Bloomberg Línea — For Martin Escobari, co-president of General Atlantic, startup founders must be alert to take advantage of the opportunities that arise after surviving “the darkest moment of the night”. But, he warned, “we are not yet in the darkest moment of the night, but it will come”.
Speaking at an event promoted by Endeavor for Scale-Ups on Tuesday in São Paulo, the Bolivian who lived in Brazil for 20 years before relocating to New York, believes the US is headed for a recession, and that the worst of the crisis is yet to come.
He sees the upcoming presidential elections in Brazil, the conflict with China, and the imminent US recession as three dark clouds on the horizon.
“I don’t know if they will all make it rain,” he said, however.
‘Prepare for the worst’
One of the first to talk about adjustment in Brazil at the beginning of the year, the investor is advising entrepreneurs to prepare for the worst. “I love a good crisis,” he said, pointing out that in such situations “the cards are rearranged” and the best can stand out.
“When I look at my career as an investor, my seven big hits in history were during crises,” he recalled.
The first crisis was the bursting of the dotcom bubble in 2000. A co-founder of Brazilian e-commerce company Submarino, Escobari had raised $200 million at the time, which he referred to as “the equivalent of raising $2 billion today”. “If you had cash on hand, you couldn’t do IPOs. So you had to go out and spend cash,” he recalled.
On the eve of its IPO, Submarino was worth $1.5 billion, according to Escobari. But with the dotcom crisis, investors fled the initial public offering, which would end up valuing Submarino at $25 million. “And we had $20 million in cash”, he said. In the end, Submarino negotiated a proposal to be acquired by B2W, the holding company of Lojas Americanas, for $25 million.
“But the [potential] buyer didn’t want it. He said the dead company was worth more than when it was alive,” Escobari said.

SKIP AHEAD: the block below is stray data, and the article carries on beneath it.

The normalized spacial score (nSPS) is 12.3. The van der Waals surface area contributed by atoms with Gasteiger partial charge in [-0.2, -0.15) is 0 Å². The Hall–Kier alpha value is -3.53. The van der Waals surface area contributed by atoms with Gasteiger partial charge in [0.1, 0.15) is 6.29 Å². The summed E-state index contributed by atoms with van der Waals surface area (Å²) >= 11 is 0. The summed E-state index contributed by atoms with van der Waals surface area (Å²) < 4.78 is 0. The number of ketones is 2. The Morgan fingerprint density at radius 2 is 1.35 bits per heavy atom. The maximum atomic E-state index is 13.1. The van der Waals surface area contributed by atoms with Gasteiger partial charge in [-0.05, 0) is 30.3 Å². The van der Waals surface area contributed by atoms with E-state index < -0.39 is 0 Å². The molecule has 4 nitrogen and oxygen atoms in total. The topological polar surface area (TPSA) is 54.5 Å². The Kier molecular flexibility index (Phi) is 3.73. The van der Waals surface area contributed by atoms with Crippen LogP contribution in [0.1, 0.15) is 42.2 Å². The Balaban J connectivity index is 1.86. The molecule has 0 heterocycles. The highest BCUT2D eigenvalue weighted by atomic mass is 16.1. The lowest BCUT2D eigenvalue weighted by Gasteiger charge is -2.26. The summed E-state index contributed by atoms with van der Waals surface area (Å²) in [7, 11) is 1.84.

Submarino underwent a transformation into a B2B business, turned a profit in Brazil, and within two years the market turned. The company ended up completing an IPO at $250 million and, in less than three years, was sold to B2W for $2 billion.
‘Good and bad days’
“But if it wasn’t for that, we wouldn’t have generated profitability. We are getting older, and what we remember are not the sunny days,” he said. “The only certainty is that we will have good and bad days. It is always a cycle. A leader has to say things won’t stay good forever. And winter doesn’t stay forever, summer comes,” said the seasoned investor.
But in the moment of crisis, the main function is to survive to reach the “summer”, according to Escobari. And for that, he says entrepreneurs need to make tough decisions, such as layoffs, with courage, transparency, and meritocracy.
“Everyone accepts it if they understand the reason and that it was not something arbitrary. The organization embraces and respects the leader who is making the tough decisions. And in the darkest moment of the night, an unbelievable opportunity always comes along.”
Asked by Bloomberg Línea about the window for IPOs, Escobari said the market will no longer see companies that are unprofitable going public as they did last year.
“There was a fever, and 90% of those companies that went public were not making a profit. The focus has to be less on the window and more on profit. The window will sort itself out,” he said.
General Atlantic is one of the largest traditional investment companies in the world, specializing in growth equity, a model that combines venture capital and private equity. It has around 200 companies in its portfolio and $80 billion in assets under management, according to its website.